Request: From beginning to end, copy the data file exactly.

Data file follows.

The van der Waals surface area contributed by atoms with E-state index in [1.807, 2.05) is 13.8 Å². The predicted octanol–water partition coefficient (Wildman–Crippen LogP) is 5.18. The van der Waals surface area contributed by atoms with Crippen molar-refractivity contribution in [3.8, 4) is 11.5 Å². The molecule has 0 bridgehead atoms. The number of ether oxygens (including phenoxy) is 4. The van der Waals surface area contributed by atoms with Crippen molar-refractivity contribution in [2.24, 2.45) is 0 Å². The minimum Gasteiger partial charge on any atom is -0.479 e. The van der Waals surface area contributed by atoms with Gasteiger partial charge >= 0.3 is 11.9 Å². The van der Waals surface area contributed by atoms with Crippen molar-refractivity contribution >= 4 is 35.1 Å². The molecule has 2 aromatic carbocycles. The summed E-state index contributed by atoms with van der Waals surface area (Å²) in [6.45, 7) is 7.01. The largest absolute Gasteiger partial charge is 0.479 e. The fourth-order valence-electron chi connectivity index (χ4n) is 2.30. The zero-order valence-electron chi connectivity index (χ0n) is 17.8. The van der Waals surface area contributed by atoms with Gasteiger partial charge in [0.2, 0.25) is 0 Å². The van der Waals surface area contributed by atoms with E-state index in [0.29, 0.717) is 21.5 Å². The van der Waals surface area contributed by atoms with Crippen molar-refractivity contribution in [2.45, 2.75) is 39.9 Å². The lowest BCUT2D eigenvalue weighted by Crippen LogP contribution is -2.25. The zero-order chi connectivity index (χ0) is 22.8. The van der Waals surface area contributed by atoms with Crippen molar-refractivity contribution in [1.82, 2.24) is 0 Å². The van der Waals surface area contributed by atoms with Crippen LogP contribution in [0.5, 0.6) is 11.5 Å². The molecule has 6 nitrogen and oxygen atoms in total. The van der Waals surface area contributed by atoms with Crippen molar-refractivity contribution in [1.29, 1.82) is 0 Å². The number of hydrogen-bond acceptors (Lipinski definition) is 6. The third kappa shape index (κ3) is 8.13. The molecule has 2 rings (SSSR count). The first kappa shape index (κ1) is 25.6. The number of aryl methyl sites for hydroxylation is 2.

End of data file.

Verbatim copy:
The van der Waals surface area contributed by atoms with E-state index in [1.807, 2.05) is 13.8 Å². The predicted octanol–water partition coefficient (Wildman–Crippen LogP) is 5.18. The van der Waals surface area contributed by atoms with Crippen molar-refractivity contribution in [3.8, 4) is 11.5 Å². The molecule has 0 bridgehead atoms. The number of ether oxygens (including phenoxy) is 4. The van der Waals surface area contributed by atoms with Crippen molar-refractivity contribution in [2.24, 2.45) is 0 Å². The minimum Gasteiger partial charge on any atom is -0.479 e. The van der Waals surface area contributed by atoms with Gasteiger partial charge >= 0.3 is 11.9 Å². The van der Waals surface area contributed by atoms with Crippen molar-refractivity contribution >= 4 is 35.1 Å². The molecule has 2 aromatic carbocycles. The summed E-state index contributed by atoms with van der Waals surface area (Å²) in [6.45, 7) is 7.01. The largest absolute Gasteiger partial charge is 0.479 e. The fourth-order valence-electron chi connectivity index (χ4n) is 2.30. The zero-order valence-electron chi connectivity index (χ0n) is 17.8. The van der Waals surface area contributed by atoms with Gasteiger partial charge in [0.2, 0.25) is 0 Å². The van der Waals surface area contributed by atoms with E-state index in [0.29, 0.717) is 21.5 Å². The van der Waals surface area contributed by atoms with Crippen molar-refractivity contribution in [2.45, 2.75) is 39.9 Å². The lowest BCUT2D eigenvalue weighted by Crippen LogP contribution is -2.25. The zero-order chi connectivity index (χ0) is 22.8. The van der Waals surface area contributed by atoms with Crippen molar-refractivity contribution in [1.82, 2.24) is 0 Å². The van der Waals surface area contributed by atoms with Crippen LogP contribution in [0.5, 0.6) is 11.5 Å². The molecule has 6 nitrogen and oxygen atoms in total. The van der Waals surface area contributed by atoms with Crippen molar-refractivity contribution in [1.29, 1.82) is 0 Å². The number of hydrogen-bond acceptors (Lipinski definition) is 6. The third kappa shape index (κ3) is 8.13. The molecule has 2 rings (SSSR count). The first kappa shape index (κ1) is 25.6. The number of aryl methyl sites for hydroxylation is 2.